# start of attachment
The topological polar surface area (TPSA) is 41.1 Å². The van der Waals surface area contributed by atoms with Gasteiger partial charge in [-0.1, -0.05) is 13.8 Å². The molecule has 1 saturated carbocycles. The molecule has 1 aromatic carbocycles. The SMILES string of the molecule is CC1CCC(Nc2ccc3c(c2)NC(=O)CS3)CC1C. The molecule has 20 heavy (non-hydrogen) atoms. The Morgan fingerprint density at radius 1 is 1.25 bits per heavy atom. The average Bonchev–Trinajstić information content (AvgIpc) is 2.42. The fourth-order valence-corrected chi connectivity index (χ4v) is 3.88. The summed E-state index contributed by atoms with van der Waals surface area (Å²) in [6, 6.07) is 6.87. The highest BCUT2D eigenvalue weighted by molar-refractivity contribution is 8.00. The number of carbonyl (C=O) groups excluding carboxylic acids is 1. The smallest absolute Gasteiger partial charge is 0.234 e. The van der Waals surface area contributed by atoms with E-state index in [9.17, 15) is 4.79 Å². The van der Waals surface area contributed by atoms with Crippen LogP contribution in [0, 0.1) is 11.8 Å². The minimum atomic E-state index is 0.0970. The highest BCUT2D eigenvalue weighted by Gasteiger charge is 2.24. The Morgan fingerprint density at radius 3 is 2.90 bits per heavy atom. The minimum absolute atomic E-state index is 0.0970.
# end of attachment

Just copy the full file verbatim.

The topological polar surface area (TPSA) is 41.1 Å². The van der Waals surface area contributed by atoms with Gasteiger partial charge in [-0.1, -0.05) is 13.8 Å². The molecule has 1 saturated carbocycles. The molecule has 1 aromatic carbocycles. The SMILES string of the molecule is CC1CCC(Nc2ccc3c(c2)NC(=O)CS3)CC1C. The molecule has 20 heavy (non-hydrogen) atoms. The Morgan fingerprint density at radius 1 is 1.25 bits per heavy atom. The average Bonchev–Trinajstić information content (AvgIpc) is 2.42. The fourth-order valence-corrected chi connectivity index (χ4v) is 3.88. The summed E-state index contributed by atoms with van der Waals surface area (Å²) in [6, 6.07) is 6.87. The highest BCUT2D eigenvalue weighted by molar-refractivity contribution is 8.00. The number of carbonyl (C=O) groups excluding carboxylic acids is 1. The smallest absolute Gasteiger partial charge is 0.234 e. The van der Waals surface area contributed by atoms with E-state index in [9.17, 15) is 4.79 Å². The van der Waals surface area contributed by atoms with Crippen LogP contribution in [0, 0.1) is 11.8 Å². The minimum atomic E-state index is 0.0970. The highest BCUT2D eigenvalue weighted by Gasteiger charge is 2.24. The Morgan fingerprint density at radius 3 is 2.90 bits per heavy atom. The minimum absolute atomic E-state index is 0.0970.